Journeys from Berlin/1971

(Yvonne Rainer, USA, 1980)


Journeys from Berlin/1971 – sometimes Working Title is added at one or other point of that scan – may be the most Freudian movie ever made, even in the already rather psychoanalytic realm of avant-garde cinema. Not only on the level of its content – a long, tortuous monologue from a patient (noted critic-scholar Annette Michelson) to a chameleon analyst (regularly changing age and size) occupies perhaps half the total running time of 125 minutes – but also in its entire formal conception and structuring.


It is like an extended, elaborate exercise in free association, founded primarily on the interrelationship of personal life and political struggle. One always leads to or sets off the other, without clear cause-and-effect hierarchy: Rainer clearly wants to shove Freud at the Marxists (and post-Marxists) and Marx at the Freudians (and post-Freudians). The individual is lost in a sea of historical determinations; yet, at the same time, it is the (abstract) individual’s anguish and impotence that the film registers so powerfully at pinpoint moments. The difficult topic and scary aura of modern terrorism is the central, attracting magnet holding this force-field of fragments together; all journeys start from the Berlin of our nervous reality, as well as the Berlin of our disturbed, fascinated, at-least-century-old dreams.


Journeys attempts to mimic the workings of the unconscious, with its non sequiturs and criss-crosses, its condensations and displacements. Or, to use the hipper, more modern parlance of that hoity-toity New Yorker magazine October when it champions this director, it is an art of shifters, all the structures of linguistic referencing (and every goddamn thing is considered a language these days, even the unconscious, thanks to Jacques Lacan) always sliding out of place. Rainer wants to replace conventional narrative economy, where every element has a precise and functional place, with the libidinal economy of which Jean-François Lyotard speaks (and dreams): objects (toys, photos), words, situations are distributed across the entire textual span of the work, attributed or belonging to no single character or time-space. Sometimes, Rainer appears to be harking back to Surrealism, with its (equally Freudian, but from another time and place) techniques of automatic writing – and all the humourous strangeness and incongruity that can result. It’s no wonder, for instance, that Patricia Patterson & Manny Farber have always valued Rainer’s art for its comedy element.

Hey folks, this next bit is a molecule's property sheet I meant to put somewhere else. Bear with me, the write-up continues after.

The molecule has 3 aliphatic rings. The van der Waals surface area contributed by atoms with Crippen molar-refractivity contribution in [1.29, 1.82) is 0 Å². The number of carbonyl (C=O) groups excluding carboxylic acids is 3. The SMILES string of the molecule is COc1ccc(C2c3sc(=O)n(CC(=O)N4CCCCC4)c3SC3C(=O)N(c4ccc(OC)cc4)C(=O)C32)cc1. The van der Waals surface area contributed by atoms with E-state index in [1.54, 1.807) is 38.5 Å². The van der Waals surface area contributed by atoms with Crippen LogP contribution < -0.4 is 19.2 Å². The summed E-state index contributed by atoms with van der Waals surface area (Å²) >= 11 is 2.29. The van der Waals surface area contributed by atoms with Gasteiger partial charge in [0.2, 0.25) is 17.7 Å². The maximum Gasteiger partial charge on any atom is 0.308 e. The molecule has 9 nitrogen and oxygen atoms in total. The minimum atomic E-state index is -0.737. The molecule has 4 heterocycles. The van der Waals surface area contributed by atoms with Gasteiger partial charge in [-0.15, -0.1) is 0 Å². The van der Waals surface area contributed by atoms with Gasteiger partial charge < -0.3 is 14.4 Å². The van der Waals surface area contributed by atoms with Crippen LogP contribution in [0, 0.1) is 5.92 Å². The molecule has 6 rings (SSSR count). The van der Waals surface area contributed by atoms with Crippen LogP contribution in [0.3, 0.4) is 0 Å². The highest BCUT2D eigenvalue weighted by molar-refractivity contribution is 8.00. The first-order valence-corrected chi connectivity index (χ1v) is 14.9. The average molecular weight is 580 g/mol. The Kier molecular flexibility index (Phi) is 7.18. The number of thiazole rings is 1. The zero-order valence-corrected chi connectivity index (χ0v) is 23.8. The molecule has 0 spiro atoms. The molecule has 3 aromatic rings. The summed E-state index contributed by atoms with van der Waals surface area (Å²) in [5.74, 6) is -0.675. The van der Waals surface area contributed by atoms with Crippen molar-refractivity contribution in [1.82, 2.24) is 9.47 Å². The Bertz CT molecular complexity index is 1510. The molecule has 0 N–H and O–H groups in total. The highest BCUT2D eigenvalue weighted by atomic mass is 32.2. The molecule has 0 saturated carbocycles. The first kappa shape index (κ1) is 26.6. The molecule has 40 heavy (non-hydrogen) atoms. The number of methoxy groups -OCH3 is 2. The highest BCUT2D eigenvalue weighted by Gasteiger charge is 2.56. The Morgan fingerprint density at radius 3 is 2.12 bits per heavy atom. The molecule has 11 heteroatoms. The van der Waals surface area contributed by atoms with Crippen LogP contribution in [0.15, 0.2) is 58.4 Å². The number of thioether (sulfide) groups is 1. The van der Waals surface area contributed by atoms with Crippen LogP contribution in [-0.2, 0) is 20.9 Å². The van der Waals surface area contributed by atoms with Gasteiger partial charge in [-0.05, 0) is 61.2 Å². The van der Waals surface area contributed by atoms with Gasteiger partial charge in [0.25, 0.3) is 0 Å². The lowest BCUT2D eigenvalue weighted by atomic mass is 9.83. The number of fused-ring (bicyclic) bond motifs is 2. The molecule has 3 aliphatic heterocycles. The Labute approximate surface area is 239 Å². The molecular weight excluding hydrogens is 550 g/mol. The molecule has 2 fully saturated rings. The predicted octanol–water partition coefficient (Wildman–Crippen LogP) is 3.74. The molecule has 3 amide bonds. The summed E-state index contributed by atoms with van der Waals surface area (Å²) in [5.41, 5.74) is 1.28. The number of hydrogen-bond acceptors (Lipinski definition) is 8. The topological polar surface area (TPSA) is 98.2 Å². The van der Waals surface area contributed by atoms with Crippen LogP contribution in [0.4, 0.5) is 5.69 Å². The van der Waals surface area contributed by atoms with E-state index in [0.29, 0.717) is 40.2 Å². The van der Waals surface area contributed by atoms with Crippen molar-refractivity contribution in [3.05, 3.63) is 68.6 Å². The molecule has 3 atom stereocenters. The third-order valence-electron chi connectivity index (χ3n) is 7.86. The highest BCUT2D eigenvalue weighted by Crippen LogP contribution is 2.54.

But for all the admiration I feel for Rainer’s bold, conceptual project, and the numerous insights it produces along the way, I do feel, ultimately, that Journeys is a failure precisely where her previous films such as Lives of Performers (1972) were so successfully radical and genuinely, thrillingly progressive. Too much of the historical raw material here – reported facts, written documents, newsreel footage – is taken unproblematically as direct presentations of reality (or so it seemed to me); all we need do, it appears, is discover the profound, obscured connections between these various fragments in political practice and in our psyches. Beyond the Fragments! – a fine modern slogan, courtesy of Sheila Rowbotham.


Naturally, Rainer does not presume to arrive at an explicit, concluding formulation such as this. However, the pieces arrayed here possess another, equally important and equally material history: the history of the language, rhetoric, conventions employed in order to speak and address us in a certain way. The film sometimes tries to ignore these layers, but they weigh, heavy and unanalysed (unproblematised, as the politicos say), right on top of the manifest intentions. Maybe not nearly enough shifters, after all.


I get the feeling that Yvonne Rainer went for broke in Journeys, attempting to produce her Great Artistic Statement. As she proceeds in her own, multiple “journeys from” whichever life/work origin (dance, performance, etc), she dallies longer, and in increasingly convoluted ways, with “theory” (capital T) and its critical demands on identity. That’s understandable – and why not? She does as she pleases, she’s earned that right. But her less pompous or pretentious works are, in fact, her more sophisticated, not to mention more pleasurable.

MORE Rainer: MURDER and Murder, Privilege

© Adrian Martin August 1981

Film Critic: Adrian Martin
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